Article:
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    I think you should sit down with your boss and explain that you feel like communication isn't working well. See if you can iron things out. after that, if things really aren't working then it's prob time to look for a new job.

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    Unfortunately, she is the owner and I am the second in command. I am looking for any tips or whether I just need to leave the company

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    Can you change managers rather than leave the company? It must be very bad if you can't communicate -- that's something you can't even really talk about....

  • Is it possible to change a review I've left here?

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    Happy to try to help - just email info@fairygodboss.com with your specific request.

  • Has anyone else seen Marissa Mayer's comments about how the media coverage of her and her time/leadership at Yahoo is sexist? Does anyone else agree with it or do you think that her denial that her gender matters at all is more the issue?

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    Tags: Other, Media coverage
  • Does anyone recommend the best way to find a recruiter to help with job search? Or does anyone recommend a specific recruiter - would love to find one that specializes in finding employers that are cutting edge with equal pay, work/life balance, remote work, etc.?

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    Tags: Career advice, Job search, Networking
  • We're in a salary freeze, meaning that our yearly raises have been put on hold (for the 2nd year in a row). Is anyone else in this situation, and do you know if that usually means you can't get market adjustments or raises outside of the normal yearly process? I took a promotion at the beginning of this year with much more responsibility and did not receive a salary increase for that. I've been very loyal to this company through the oil & gas downturn, but it's getting more difficult to stay motivated when I don't feel like they are valuing that loyalty.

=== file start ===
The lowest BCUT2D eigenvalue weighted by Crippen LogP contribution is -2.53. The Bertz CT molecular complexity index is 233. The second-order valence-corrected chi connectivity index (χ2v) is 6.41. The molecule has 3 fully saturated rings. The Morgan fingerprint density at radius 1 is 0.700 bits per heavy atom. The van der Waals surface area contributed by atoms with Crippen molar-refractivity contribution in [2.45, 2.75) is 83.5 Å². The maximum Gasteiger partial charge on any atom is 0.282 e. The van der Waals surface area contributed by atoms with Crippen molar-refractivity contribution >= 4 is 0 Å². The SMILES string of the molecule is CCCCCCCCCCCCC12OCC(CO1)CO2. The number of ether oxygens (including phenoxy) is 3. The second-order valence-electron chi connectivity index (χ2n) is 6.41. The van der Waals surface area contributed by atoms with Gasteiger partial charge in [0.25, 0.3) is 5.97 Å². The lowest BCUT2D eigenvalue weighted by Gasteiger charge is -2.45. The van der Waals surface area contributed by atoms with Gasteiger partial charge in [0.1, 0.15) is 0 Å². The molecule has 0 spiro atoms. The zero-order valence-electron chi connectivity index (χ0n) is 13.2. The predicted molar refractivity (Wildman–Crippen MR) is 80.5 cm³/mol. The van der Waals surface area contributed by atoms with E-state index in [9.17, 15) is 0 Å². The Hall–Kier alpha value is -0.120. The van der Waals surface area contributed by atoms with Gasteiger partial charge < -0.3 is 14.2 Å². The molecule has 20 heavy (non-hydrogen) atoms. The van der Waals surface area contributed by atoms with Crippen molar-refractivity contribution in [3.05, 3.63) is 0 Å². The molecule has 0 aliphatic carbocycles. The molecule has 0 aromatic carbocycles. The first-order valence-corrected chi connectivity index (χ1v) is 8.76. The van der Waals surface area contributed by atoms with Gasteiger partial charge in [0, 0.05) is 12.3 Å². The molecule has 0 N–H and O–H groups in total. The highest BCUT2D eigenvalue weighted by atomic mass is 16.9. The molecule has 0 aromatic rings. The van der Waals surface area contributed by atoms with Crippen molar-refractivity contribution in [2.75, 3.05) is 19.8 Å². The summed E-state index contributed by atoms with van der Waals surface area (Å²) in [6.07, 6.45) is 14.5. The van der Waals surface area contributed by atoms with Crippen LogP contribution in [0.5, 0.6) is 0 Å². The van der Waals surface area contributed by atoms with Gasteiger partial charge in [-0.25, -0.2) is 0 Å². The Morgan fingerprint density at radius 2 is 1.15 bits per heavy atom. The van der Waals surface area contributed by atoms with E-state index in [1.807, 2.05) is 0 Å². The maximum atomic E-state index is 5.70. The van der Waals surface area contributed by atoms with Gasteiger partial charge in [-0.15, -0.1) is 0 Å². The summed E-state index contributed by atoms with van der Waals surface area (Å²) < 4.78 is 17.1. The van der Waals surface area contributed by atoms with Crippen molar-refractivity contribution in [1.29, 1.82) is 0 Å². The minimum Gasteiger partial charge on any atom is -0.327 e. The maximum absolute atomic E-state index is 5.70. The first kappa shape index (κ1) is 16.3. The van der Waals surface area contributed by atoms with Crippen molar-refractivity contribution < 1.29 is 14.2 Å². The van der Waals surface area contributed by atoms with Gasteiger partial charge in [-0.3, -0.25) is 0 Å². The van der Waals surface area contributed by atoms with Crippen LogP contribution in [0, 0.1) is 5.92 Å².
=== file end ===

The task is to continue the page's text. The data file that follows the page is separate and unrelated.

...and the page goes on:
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    Tags: Salary negotiation
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    This is a tough one. Unfortunately you missed an opportunity to negotiate when you took the promotion. However if you have overdelivered against targets you may have a chance. I managed large teams in a company that was forever having salary and headcount freezes; I soon learned that money and space was always available when a strong, fact-based argument was made. I suspect it's the same where you are. An 'off-cycle' raise, or at least a one-time payment, should be possible.
    You will need to give your manager more reasons than loyalty. What has your loyalty produced for the business? Increased sales? Profit? Lower costs? Present your position with numbers and hard facts. If they turn you down, don't take it personally, and don't make a big fuss. Just quietly and professionally look elsewhere. When you negotiate the package for your next role, take the same strategy -fact based rationale showing what you have delivered in the past. Good luck!

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    Have you polished your resume and shopped around for other positions in different companies? You can sometimes take an offer letter to management and say look, if you'll match this, I'll stay, but if you can't, no hard feelings, but I'm going to go with this better offer.

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    Sorry to hear that, but in my experience a salary freeze is a salary freeze full stop - you may want to still voice your desire for a raise because when they lift that ban, you want to be top of mind for a raise (especially since you got a promotion). Did you agree to the promotion without a raise in pay or even in title? YOu should at least get a title bump/credit

  • Where does an HR person go when they have work incidents with their manager? I was told by higher ups that they were offended when I brought issues to their attention.

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    Tags: Career advice, Inappropriate situation, Management issues
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    I work in HR and recommend that you speak with your HR peers within your organization. They can often assist/intervene.

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    I'm not in HR but I would think you should go to your manager's manager if you are not assigned your own generalist HR contact who you think might be an impartial arbiter -- at least that's what I would do if I had an issue with my own mgr (i.e. as someone not in HR I woudl go both to HR and to my mgr's manager)....don't know why anyone would be offended??